We don't recognize Christian democracy within our church family. Is Christian democracy Biblical and can it get bogged down with certain denominations who advocate CD in their doctrine?

Why don't we recognize it? Because we would not put the responsibility of a member to make a church wide decision on an area they are not experienced with, like music, teaching, or decide what message the Pastor is to give, for example. This is why we have Bylaws that give the whole congregation the opportunity for "town hall meetings," to pray, discuss and finally, vote.

Please share if democracy is indeed Biblical.

I still want to experience my first Quaker meeting when they can open the doors. But the question I pose is, are the meetings, business meetings, order of leadership, call it what we will, anointing and bringing new believers to Christ Jesus? Are those already involved growing in their faith for the Kingdom?

God bless you for allowing me to discuss, agree or disagree, but I'm sure we can agree that this has been an ongoing concern for centuries in the Christian community.
 

Garee

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Democracy or a theocracy ? Is there any limbo in bewteen. How does the word Christianity fit in.?

The scriptures say there must be heresies bewtwen us. He came to bring peace through division.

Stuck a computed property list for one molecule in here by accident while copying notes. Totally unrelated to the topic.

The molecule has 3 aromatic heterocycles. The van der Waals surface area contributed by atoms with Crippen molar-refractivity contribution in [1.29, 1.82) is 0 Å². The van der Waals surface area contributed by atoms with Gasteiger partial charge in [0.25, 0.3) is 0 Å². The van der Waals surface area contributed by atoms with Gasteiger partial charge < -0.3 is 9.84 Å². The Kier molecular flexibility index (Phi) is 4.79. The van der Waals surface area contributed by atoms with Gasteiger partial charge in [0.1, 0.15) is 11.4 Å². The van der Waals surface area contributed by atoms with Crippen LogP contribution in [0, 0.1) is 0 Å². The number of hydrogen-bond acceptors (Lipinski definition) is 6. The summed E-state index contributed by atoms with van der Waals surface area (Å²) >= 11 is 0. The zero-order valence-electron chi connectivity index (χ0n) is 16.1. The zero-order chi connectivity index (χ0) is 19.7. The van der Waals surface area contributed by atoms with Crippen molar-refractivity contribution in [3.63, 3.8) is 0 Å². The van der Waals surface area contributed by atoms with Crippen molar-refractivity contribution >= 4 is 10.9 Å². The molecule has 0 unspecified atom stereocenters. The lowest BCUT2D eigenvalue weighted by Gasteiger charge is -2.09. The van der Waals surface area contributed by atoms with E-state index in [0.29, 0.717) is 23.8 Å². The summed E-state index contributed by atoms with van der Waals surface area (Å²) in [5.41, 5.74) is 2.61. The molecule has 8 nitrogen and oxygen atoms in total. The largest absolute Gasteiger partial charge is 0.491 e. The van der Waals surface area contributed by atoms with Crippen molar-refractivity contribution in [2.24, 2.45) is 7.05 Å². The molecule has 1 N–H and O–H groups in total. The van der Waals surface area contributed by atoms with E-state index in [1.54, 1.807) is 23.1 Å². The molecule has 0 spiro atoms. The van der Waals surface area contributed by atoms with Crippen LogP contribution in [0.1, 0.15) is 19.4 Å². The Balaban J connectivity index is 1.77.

You have raised a good point here and it is in this context that I stress the spiritual "condition" of Christians involved in this sort of meeting. By that I mean that for this approach to work and to work safely, those gathering in the meeting should be surrendered to Christ - should be able to repeat Paul's words in Galatians 2:20 as relating to their own experience. If they are not surrendered to Christ, there is a real danger that personal imagination will get in the way and ones own wishes will be mistaken for the "still small voice". Unfortunately, many Quaker meetings do hold very liberal theological views, however that was not the case with the earliest Quakers and of George Fox himself, nor with those who follow the more traditional line.
As I have said, I am not myself a Quaker although I have had some experience with what might be termed "Quaker-style" contemplative prayer meetings and I firmly believe that (given the above mentioned qualifications) any meeting for church business, and even for "secular" business if such an enterprise is in the hands of Christians, can be conducted in this manner. Perhaps in a congregational setting, instead of the congregation discussing the proposals and voting on same, a period of quiet meditation could be introduced into the meeting in which the will of God is actively sought. After all, the will of the majority is not necessarily the will of God and the real issue (and please don't read this as criticism) is whether a church congregation is to be run according to the will of its members or the will of God - is it a democracy or a theocracy?

The problem I have seen in church all my life is that not everyone who says that that are born again are actually, "Born Again".

A lot, and I mean a lot of the time those people are religious but not born again. What they actually hear in the quiet time waiting and God to speak to them turns out to be their own conscious minds telling them to push an agenda that they want.

In every church I have ever been associated with, there is always a time pf prayer before the church does its business.